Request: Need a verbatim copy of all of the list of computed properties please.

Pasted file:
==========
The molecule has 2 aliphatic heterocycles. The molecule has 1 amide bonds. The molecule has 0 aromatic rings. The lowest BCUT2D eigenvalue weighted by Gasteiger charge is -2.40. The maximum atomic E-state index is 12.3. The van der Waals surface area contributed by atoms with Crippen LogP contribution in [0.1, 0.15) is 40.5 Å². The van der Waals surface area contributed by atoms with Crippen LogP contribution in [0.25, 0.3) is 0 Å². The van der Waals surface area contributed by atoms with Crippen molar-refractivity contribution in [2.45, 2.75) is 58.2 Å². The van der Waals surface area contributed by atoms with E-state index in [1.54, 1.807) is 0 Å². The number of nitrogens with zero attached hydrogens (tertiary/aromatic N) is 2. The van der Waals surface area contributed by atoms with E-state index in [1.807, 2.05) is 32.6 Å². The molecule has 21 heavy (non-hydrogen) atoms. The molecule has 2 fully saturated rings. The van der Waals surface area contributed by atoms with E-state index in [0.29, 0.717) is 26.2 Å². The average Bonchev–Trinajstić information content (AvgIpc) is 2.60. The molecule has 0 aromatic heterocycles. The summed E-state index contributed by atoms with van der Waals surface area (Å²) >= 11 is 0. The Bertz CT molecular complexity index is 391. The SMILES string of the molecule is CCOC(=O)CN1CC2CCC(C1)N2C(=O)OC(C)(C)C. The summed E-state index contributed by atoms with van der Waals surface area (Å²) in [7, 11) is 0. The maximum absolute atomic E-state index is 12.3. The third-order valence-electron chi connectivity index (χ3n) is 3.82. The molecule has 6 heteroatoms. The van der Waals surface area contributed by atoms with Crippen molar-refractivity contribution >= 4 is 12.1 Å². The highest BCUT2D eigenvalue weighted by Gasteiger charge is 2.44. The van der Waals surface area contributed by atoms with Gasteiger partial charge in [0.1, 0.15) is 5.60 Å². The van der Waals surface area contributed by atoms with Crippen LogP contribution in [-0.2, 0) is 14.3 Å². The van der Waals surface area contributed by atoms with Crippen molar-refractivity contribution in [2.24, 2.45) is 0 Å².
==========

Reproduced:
The molecule has 2 aliphatic heterocycles. The molecule has 1 amide bonds. The molecule has 0 aromatic rings. The lowest BCUT2D eigenvalue weighted by Gasteiger charge is -2.40. The maximum atomic E-state index is 12.3. The van der Waals surface area contributed by atoms with Crippen LogP contribution in [0.1, 0.15) is 40.5 Å². The van der Waals surface area contributed by atoms with Crippen LogP contribution in [0.25, 0.3) is 0 Å². The van der Waals surface area contributed by atoms with Crippen molar-refractivity contribution in [2.45, 2.75) is 58.2 Å². The van der Waals surface area contributed by atoms with E-state index in [1.54, 1.807) is 0 Å². The number of nitrogens with zero attached hydrogens (tertiary/aromatic N) is 2. The van der Waals surface area contributed by atoms with E-state index in [1.807, 2.05) is 32.6 Å². The molecule has 21 heavy (non-hydrogen) atoms. The molecule has 2 fully saturated rings. The van der Waals surface area contributed by atoms with E-state index in [0.29, 0.717) is 26.2 Å². The average Bonchev–Trinajstić information content (AvgIpc) is 2.60. The molecule has 0 aromatic heterocycles. The summed E-state index contributed by atoms with van der Waals surface area (Å²) >= 11 is 0. The Bertz CT molecular complexity index is 391. The SMILES string of the molecule is CCOC(=O)CN1CC2CCC(C1)N2C(=O)OC(C)(C)C. The summed E-state index contributed by atoms with van der Waals surface area (Å²) in [7, 11) is 0. The maximum absolute atomic E-state index is 12.3. The third-order valence-electron chi connectivity index (χ3n) is 3.82. The molecule has 6 heteroatoms. The van der Waals surface area contributed by atoms with Crippen molar-refractivity contribution >= 4 is 12.1 Å². The highest BCUT2D eigenvalue weighted by Gasteiger charge is 2.44. The van der Waals surface area contributed by atoms with Gasteiger partial charge in [0.1, 0.15) is 5.60 Å². The van der Waals surface area contributed by atoms with Crippen LogP contribution in [-0.2, 0) is 14.3 Å². The van der Waals surface area contributed by atoms with Crippen molar-refractivity contribution in [2.24, 2.45) is 0 Å².